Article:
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Green Building News

In Boston, Some Newer Buildings Are the Energy Hogs

Modern buildings with glass curtain walls use more energy per square foot than buildings built before 1950

Many large commercial and institutional buildings in Boston earn high Energy Star scores. Offices, university dormitories, and public school buildings all have median scores that are significantly higher than the national median, according to a new report.
Image Credit: Jeff Gunn via Flickr

Reports on energy use in large Boston office buildings show those built before 1950 used “significantly less” energy per square foot on average than buildings constructed after 1950. Offices buildings with the lowest energy use per square foot are a century old.

That’s one finding in a report published in August by the city’s Environment Department and the Air Pollution Control Commission. It sums up energy and water use in 820 non-residential buildings of 50,000 square feet or more, part of an expanding city effort to trim greenhouse gas emissions.

Boston used a number of metrics to compare energy use among different types of buildings. One is site energy use intensity (EUI), which is the sum of all energy used by the building divided by the gross floor area (reported as thousands of Btus per square foot per year). With that yardstick, office buildings constructed in the 1970s and 1980s showed the highest EUIs, hitting 95 kBtu/sq. ft./yr. in offices constructed during the ’70s and climbing to more than 100 in the following decade.

Although the total square footage of office buildings built prior to 1950 is much lower than in later decades, so were the EUIs. For offices built in the 1930s and ’40s, for example, the EUI was roughly 45 kBtu/sq. ft.; in office buildings constructed in the 1910s, the median EUI was as low as about 40.

By the 1990s, EUIs had dropped steeply, to about 50 kBtu/sq. ft. In the following decade and beyond, the median EUI was rising once again, to roughly 65 kBtu/sq. ft. But the energy use per floor area of the newest buildings is still much higher in buildings at least a century old.

The reason? Glass curtain walls.

“In analyzing their reported energy data, New York and Seattle found similar patterns of EUI by building age,” the report notes. “Much of this variation is due to changes over time in construction materials and building systems: pre-WWII buildings tended to use masonry construction, for example, compared to glass-curtain wall construction in the 1960s and 1970s.”

Other results

The report breaks down the percentage of energy consumption and greenhouse gas emissions in different types of buildings. Three types of buildings — offices, hospitals, and colleges and universities — accounted for two-thirds of all greenhouse gas emissions in the city. But even within certain building types there are wide swings in EUI — in some cases, the most energy-intensive buildings used 10 times as much energy per square foot as the least energy-intensive, the report said.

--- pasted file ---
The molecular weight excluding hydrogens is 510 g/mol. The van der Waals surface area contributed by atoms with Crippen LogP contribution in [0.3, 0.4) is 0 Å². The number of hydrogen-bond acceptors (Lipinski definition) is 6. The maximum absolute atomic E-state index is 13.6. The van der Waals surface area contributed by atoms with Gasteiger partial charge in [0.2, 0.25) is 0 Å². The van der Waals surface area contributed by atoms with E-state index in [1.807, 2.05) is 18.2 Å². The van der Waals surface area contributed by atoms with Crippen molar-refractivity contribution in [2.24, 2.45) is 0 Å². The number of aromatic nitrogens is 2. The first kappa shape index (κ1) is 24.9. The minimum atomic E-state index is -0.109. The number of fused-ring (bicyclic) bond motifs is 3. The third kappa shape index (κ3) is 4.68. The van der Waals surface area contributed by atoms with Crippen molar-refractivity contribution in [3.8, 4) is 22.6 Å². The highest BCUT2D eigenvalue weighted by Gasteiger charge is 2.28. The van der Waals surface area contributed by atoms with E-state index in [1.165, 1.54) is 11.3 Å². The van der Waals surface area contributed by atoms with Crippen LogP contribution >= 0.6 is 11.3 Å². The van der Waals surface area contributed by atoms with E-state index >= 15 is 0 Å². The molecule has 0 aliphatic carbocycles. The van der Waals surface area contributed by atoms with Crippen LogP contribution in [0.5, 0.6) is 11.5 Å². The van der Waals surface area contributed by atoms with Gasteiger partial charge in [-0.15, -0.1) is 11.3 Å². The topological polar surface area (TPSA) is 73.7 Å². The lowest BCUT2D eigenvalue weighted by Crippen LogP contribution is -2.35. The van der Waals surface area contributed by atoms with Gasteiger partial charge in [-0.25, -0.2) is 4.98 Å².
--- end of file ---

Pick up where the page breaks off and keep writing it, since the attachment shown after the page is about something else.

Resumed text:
Here are some other findings:

  • Owners of some types of buildings had a high compliance rate for filing the required information while others didn’t seen to care as much. For example, buildings used for higher education showed a 94% compliance rate; laboratories were 100% compliant; health care buildings were 86% compliant. Retail buildings posted a 44% compliance rate, private schools only 41%.
  • The bigger the building, the better chance the owner would report energy and water use. Buildings from 500,001 to 600,000 square feet were 100% compliant. Buildings from 50,000 to 100,000 square feet were 61% compliant.
  • Laboratories reported the highest site EUI by building type, followed by offices, colleges/universities, and hospitals.
  • Median Energy Star scores are well above the national median for certain types of buildings (offices, financial offices, and dorms) and lower than the national median for others (hospitals and medical offices). The reasons for differences across different building sectors isn’t understood.
  • Offices and hospitals together use more water than any other building type — 23% and 22% respectively. Those two categories also accounted for the highest greenhouse gas emissions.

The city hopes that sharing information about water and energy use will help building owners find ways to economize. In May, large residential building owners began reporting energy and water use as commercial, industrial and institutional buildings reported a second year of data. Reporting on energy and water use for buildings between 35,000 and 50,000 square feet begins next year.

Because the information is public, residential and commercial tenants will be able to look up energy and water use and greenhouse gas emissions for the buildings they either live in or work in.

“Increased awareness of energy use and costs will spur conversations between owners and tenants about reducing energy use and will enable stakeholders to consider this information in their decision making,” the report says.

Boston is one of a number of cities around the country with energy reporting requirements, including New York; Philadelphia; Seattle; San Francisco; Washington, D.C.; Austin, Texas; and Minneapolis, Minnesota.

One Comment

  1. STEPHEN SHEEHY | | #1

    energy use per person
    I suspect that modern office buildings fit more people in a given amount of space than old buildings. More people means more energy used, other things being equal.
    Newer buildings maximize usable space. The newest buildings house tenants who take multiple floors. Rents are so high that they need to cram lots of people in.
    Energy use per person would be a useful measure.

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